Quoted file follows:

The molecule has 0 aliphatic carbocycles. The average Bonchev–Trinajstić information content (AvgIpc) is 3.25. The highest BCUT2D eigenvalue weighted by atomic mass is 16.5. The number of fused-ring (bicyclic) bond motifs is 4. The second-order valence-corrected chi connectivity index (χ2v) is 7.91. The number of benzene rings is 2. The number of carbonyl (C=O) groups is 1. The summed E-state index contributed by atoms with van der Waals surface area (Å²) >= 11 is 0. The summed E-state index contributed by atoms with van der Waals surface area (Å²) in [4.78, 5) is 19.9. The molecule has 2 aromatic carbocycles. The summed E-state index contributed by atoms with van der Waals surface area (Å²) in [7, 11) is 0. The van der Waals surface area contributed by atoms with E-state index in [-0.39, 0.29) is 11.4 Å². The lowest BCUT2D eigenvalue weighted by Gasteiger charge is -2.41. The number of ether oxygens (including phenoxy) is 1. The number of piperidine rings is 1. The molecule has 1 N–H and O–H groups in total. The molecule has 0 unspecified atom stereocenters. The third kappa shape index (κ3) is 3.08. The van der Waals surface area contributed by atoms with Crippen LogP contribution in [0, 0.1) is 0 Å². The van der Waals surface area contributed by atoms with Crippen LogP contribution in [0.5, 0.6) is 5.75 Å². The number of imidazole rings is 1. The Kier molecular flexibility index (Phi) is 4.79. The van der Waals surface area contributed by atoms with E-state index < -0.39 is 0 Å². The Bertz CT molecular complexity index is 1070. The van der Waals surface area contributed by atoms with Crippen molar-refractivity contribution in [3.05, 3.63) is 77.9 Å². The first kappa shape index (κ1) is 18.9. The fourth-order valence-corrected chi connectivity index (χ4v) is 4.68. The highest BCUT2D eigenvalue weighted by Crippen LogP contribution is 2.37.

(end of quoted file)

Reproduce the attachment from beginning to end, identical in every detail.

The molecule has 0 aliphatic carbocycles. The average Bonchev–Trinajstić information content (AvgIpc) is 3.25. The highest BCUT2D eigenvalue weighted by atomic mass is 16.5. The number of fused-ring (bicyclic) bond motifs is 4. The second-order valence-corrected chi connectivity index (χ2v) is 7.91. The number of benzene rings is 2. The number of carbonyl (C=O) groups is 1. The summed E-state index contributed by atoms with van der Waals surface area (Å²) >= 11 is 0. The summed E-state index contributed by atoms with van der Waals surface area (Å²) in [4.78, 5) is 19.9. The molecule has 2 aromatic carbocycles. The summed E-state index contributed by atoms with van der Waals surface area (Å²) in [7, 11) is 0. The van der Waals surface area contributed by atoms with E-state index in [-0.39, 0.29) is 11.4 Å². The lowest BCUT2D eigenvalue weighted by Gasteiger charge is -2.41. The number of ether oxygens (including phenoxy) is 1. The number of piperidine rings is 1. The molecule has 1 N–H and O–H groups in total. The molecule has 0 unspecified atom stereocenters. The third kappa shape index (κ3) is 3.08. The van der Waals surface area contributed by atoms with Crippen LogP contribution in [0, 0.1) is 0 Å². The van der Waals surface area contributed by atoms with Crippen LogP contribution in [0.5, 0.6) is 5.75 Å². The number of imidazole rings is 1. The Kier molecular flexibility index (Phi) is 4.79. The van der Waals surface area contributed by atoms with E-state index < -0.39 is 0 Å². The Bertz CT molecular complexity index is 1070. The van der Waals surface area contributed by atoms with Crippen molar-refractivity contribution in [3.05, 3.63) is 77.9 Å². The first kappa shape index (κ1) is 18.9. The fourth-order valence-corrected chi connectivity index (χ4v) is 4.68. The highest BCUT2D eigenvalue weighted by Crippen LogP contribution is 2.37.